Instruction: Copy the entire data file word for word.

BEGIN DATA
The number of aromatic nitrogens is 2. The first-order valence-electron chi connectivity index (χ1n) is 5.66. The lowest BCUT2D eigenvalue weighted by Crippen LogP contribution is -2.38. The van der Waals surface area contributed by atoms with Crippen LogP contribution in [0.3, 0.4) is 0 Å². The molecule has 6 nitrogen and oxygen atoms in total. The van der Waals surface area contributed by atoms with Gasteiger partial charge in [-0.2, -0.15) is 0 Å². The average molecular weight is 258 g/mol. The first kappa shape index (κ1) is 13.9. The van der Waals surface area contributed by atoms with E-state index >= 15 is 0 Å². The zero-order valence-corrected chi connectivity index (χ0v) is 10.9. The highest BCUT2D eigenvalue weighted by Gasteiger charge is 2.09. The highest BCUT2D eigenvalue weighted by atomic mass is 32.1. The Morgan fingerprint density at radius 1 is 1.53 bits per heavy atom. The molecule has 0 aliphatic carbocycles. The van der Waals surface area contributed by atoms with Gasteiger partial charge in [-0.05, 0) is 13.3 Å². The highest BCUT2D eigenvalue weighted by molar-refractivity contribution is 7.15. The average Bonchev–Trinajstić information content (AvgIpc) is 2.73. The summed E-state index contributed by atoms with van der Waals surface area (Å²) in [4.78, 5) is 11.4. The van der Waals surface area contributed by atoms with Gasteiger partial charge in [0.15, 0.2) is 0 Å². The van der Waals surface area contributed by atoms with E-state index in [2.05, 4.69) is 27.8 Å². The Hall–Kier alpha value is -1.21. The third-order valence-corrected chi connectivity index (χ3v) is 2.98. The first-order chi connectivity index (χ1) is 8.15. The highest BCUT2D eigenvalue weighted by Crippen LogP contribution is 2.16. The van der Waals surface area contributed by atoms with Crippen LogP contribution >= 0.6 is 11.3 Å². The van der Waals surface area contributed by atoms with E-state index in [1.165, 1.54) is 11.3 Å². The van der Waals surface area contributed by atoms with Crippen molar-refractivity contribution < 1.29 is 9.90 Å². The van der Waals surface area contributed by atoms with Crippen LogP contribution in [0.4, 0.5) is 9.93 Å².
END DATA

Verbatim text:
The number of aromatic nitrogens is 2. The first-order valence-electron chi connectivity index (χ1n) is 5.66. The lowest BCUT2D eigenvalue weighted by Crippen LogP contribution is -2.38. The van der Waals surface area contributed by atoms with Crippen LogP contribution in [0.3, 0.4) is 0 Å². The molecule has 6 nitrogen and oxygen atoms in total. The van der Waals surface area contributed by atoms with Gasteiger partial charge in [-0.2, -0.15) is 0 Å². The average molecular weight is 258 g/mol. The first kappa shape index (κ1) is 13.9. The van der Waals surface area contributed by atoms with E-state index >= 15 is 0 Å². The zero-order valence-corrected chi connectivity index (χ0v) is 10.9. The highest BCUT2D eigenvalue weighted by Gasteiger charge is 2.09. The highest BCUT2D eigenvalue weighted by atomic mass is 32.1. The Morgan fingerprint density at radius 1 is 1.53 bits per heavy atom. The molecule has 0 aliphatic carbocycles. The van der Waals surface area contributed by atoms with Gasteiger partial charge in [-0.05, 0) is 13.3 Å². The highest BCUT2D eigenvalue weighted by molar-refractivity contribution is 7.15. The average Bonchev–Trinajstić information content (AvgIpc) is 2.73. The summed E-state index contributed by atoms with van der Waals surface area (Å²) in [4.78, 5) is 11.4. The van der Waals surface area contributed by atoms with Gasteiger partial charge in [0.15, 0.2) is 0 Å². The van der Waals surface area contributed by atoms with E-state index in [2.05, 4.69) is 27.8 Å². The Hall–Kier alpha value is -1.21. The third-order valence-corrected chi connectivity index (χ3v) is 2.98. The first-order chi connectivity index (χ1) is 8.15. The highest BCUT2D eigenvalue weighted by Crippen LogP contribution is 2.16. The van der Waals surface area contributed by atoms with Crippen LogP contribution >= 0.6 is 11.3 Å². The van der Waals surface area contributed by atoms with E-state index in [1.165, 1.54) is 11.3 Å². The van der Waals surface area contributed by atoms with Crippen molar-refractivity contribution < 1.29 is 9.90 Å². The van der Waals surface area contributed by atoms with Crippen LogP contribution in [0.4, 0.5) is 9.93 Å².